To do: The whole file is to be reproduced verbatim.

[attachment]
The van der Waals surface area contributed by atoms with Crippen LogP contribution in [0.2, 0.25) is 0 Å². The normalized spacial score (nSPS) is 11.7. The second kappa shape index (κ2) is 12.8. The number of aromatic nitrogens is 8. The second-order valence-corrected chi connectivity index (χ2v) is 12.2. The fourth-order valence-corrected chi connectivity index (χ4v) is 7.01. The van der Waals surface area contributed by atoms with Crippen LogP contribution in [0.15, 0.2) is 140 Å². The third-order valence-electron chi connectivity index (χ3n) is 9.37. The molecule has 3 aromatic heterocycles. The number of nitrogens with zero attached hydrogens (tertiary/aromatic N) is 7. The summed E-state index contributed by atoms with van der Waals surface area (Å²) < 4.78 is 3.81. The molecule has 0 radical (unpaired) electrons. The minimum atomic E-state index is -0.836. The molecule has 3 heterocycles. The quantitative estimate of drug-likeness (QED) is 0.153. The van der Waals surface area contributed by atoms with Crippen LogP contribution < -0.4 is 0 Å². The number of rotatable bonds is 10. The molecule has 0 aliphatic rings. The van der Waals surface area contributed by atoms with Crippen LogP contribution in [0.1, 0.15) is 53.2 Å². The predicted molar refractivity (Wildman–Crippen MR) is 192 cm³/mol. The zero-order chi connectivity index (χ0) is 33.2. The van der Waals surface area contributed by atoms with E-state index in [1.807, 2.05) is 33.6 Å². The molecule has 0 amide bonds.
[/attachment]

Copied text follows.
The van der Waals surface area contributed by atoms with Crippen LogP contribution in [0.2, 0.25) is 0 Å². The normalized spacial score (nSPS) is 11.7. The second kappa shape index (κ2) is 12.8. The number of aromatic nitrogens is 8. The second-order valence-corrected chi connectivity index (χ2v) is 12.2. The fourth-order valence-corrected chi connectivity index (χ4v) is 7.01. The van der Waals surface area contributed by atoms with Crippen LogP contribution in [0.15, 0.2) is 140 Å². The third-order valence-electron chi connectivity index (χ3n) is 9.37. The molecule has 3 aromatic heterocycles. The number of nitrogens with zero attached hydrogens (tertiary/aromatic N) is 7. The summed E-state index contributed by atoms with van der Waals surface area (Å²) < 4.78 is 3.81. The molecule has 0 radical (unpaired) electrons. The minimum atomic E-state index is -0.836. The molecule has 3 heterocycles. The quantitative estimate of drug-likeness (QED) is 0.153. The van der Waals surface area contributed by atoms with Crippen LogP contribution < -0.4 is 0 Å². The number of rotatable bonds is 10. The molecule has 0 aliphatic rings. The van der Waals surface area contributed by atoms with Crippen LogP contribution in [0.1, 0.15) is 53.2 Å². The predicted molar refractivity (Wildman–Crippen MR) is 192 cm³/mol. The zero-order chi connectivity index (χ0) is 33.2. The van der Waals surface area contributed by atoms with E-state index in [1.807, 2.05) is 33.6 Å². The molecule has 0 amide bonds.